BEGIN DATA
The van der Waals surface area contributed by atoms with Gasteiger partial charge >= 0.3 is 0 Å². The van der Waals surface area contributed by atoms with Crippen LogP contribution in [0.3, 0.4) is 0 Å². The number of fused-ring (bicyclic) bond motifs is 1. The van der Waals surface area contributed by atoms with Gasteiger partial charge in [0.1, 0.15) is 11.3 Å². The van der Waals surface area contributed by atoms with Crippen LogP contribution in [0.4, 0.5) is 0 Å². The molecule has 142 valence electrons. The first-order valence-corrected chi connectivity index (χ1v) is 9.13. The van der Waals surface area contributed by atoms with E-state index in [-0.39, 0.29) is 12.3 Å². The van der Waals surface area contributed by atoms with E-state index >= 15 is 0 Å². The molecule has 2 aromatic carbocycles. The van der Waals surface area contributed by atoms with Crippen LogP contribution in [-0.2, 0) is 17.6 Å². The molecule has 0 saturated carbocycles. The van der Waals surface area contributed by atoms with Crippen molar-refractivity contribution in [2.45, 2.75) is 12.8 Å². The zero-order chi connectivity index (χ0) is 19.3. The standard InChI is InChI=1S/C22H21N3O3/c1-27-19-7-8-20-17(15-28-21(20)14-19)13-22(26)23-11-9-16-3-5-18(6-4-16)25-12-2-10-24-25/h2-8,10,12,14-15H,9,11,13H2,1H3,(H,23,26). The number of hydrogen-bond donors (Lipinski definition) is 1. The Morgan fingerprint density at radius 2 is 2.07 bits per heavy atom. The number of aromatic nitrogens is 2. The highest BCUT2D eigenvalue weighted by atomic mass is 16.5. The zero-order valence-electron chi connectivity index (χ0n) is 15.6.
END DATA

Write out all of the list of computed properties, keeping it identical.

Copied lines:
The van der Waals surface area contributed by atoms with Gasteiger partial charge >= 0.3 is 0 Å². The van der Waals surface area contributed by atoms with Crippen LogP contribution in [0.3, 0.4) is 0 Å². The number of fused-ring (bicyclic) bond motifs is 1. The van der Waals surface area contributed by atoms with Gasteiger partial charge in [0.1, 0.15) is 11.3 Å². The van der Waals surface area contributed by atoms with Crippen LogP contribution in [0.4, 0.5) is 0 Å². The molecule has 142 valence electrons. The first-order valence-corrected chi connectivity index (χ1v) is 9.13. The van der Waals surface area contributed by atoms with E-state index in [-0.39, 0.29) is 12.3 Å². The van der Waals surface area contributed by atoms with E-state index >= 15 is 0 Å². The molecule has 2 aromatic carbocycles. The van der Waals surface area contributed by atoms with Crippen LogP contribution in [-0.2, 0) is 17.6 Å². The molecule has 0 saturated carbocycles. The van der Waals surface area contributed by atoms with Crippen molar-refractivity contribution in [2.45, 2.75) is 12.8 Å². The zero-order chi connectivity index (χ0) is 19.3. The standard InChI is InChI=1S/C22H21N3O3/c1-27-19-7-8-20-17(15-28-21(20)14-19)13-22(26)23-11-9-16-3-5-18(6-4-16)25-12-2-10-24-25/h2-8,10,12,14-15H,9,11,13H2,1H3,(H,23,26). The number of hydrogen-bond donors (Lipinski definition) is 1. The Morgan fingerprint density at radius 2 is 2.07 bits per heavy atom. The number of aromatic nitrogens is 2. The highest BCUT2D eigenvalue weighted by atomic mass is 16.5. The zero-order valence-electron chi connectivity index (χ0n) is 15.6.